China air travel booms, airports struggle


China air travel booms, airports struggle

By David Fullbrook


Despite the boom in air travel, only a handful of Chinese airports are making profits right now. Foreign investors and consultants are already at work, but much of the change could simply come from new local-government owners learning the ropes, seeking profits and arranging better national and international connections.


With financial pressures growing daily, change is unavoidable. Reports say airports earned 17% of Chinese aviation's 8.7 billion yuan (US$1.05 billion) profit in 2004. However, much of that came from only a handful of airports.


"I think there are only about 10 airports in China that are profitable, and some of them only in terms of cash flow," says Peter Harbison, managing director of the Center for Asia Pacific Aviation, a consultancy based in Sydney.


Construction costs are one factor. Over-investment in new airports is not uncommon. "That partially depends on how expensive they are, how much they cost to build. It's very hard to determine. The only airports we really know [about] for sure are Shanghai's new airport and the new airport in Guangzhou," says Jim Eckes, managing director of consultancy Indoswiss Aviation in Hong Kong.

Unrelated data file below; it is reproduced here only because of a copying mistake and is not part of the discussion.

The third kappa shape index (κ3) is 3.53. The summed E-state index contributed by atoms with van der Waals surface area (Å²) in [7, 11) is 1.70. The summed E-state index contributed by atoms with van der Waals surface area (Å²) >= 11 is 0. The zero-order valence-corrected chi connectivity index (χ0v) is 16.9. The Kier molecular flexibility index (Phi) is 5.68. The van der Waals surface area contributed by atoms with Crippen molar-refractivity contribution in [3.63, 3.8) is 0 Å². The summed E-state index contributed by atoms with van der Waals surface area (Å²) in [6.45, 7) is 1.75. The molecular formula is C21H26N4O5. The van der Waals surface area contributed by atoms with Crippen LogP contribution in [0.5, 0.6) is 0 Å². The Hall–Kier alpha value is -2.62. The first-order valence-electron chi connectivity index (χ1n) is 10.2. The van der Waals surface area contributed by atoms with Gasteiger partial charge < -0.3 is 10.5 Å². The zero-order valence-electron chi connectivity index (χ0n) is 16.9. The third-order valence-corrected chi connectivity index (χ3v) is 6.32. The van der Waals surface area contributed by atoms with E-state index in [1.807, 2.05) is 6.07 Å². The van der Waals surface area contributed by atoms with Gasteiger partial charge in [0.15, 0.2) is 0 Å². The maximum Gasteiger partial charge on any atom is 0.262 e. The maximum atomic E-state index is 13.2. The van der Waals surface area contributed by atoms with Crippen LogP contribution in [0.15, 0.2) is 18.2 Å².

That said, many of the 170 airports nationwide are old, their costs long forgotten. With good management to whip their operations into shape and fast-growing traffic, steady, though not spectacular profits might not be too difficult to achieve. "Overall, Chinese airports have pretty good potential to make some money," says Eckes.


Managers have their work cut out for them. Lucky ones will be overseeing new airports. China will open 50 airports by 2010, making the total of 220. However, Russia has 1,500 airports and Taiwan has dozens, suggesting there is room for many more airports in China.


Ahead lie turbulence and many bumps, though none of them are terribly difficult if the savvy and will are there. Retail is embryonic. Shanghai's shiny white Pudong airport, for example, hints at a retail marvel inside similar to Hong Kong International Airport (HKIA). However, the reverse is true: prices are sky-high, choice limited, quality wanting.


Most airports need to renovate their terminals or build larger ones. Domestic transfer desks must open. Currently passengers transferring between domestic flights must exit the terminal, then re-enter to check in again. This absurd arrangement contributes to the long queues typical at major airports. It cannot continue when the numbers of passengers are rising rapidly - 38% last year, to 120 million.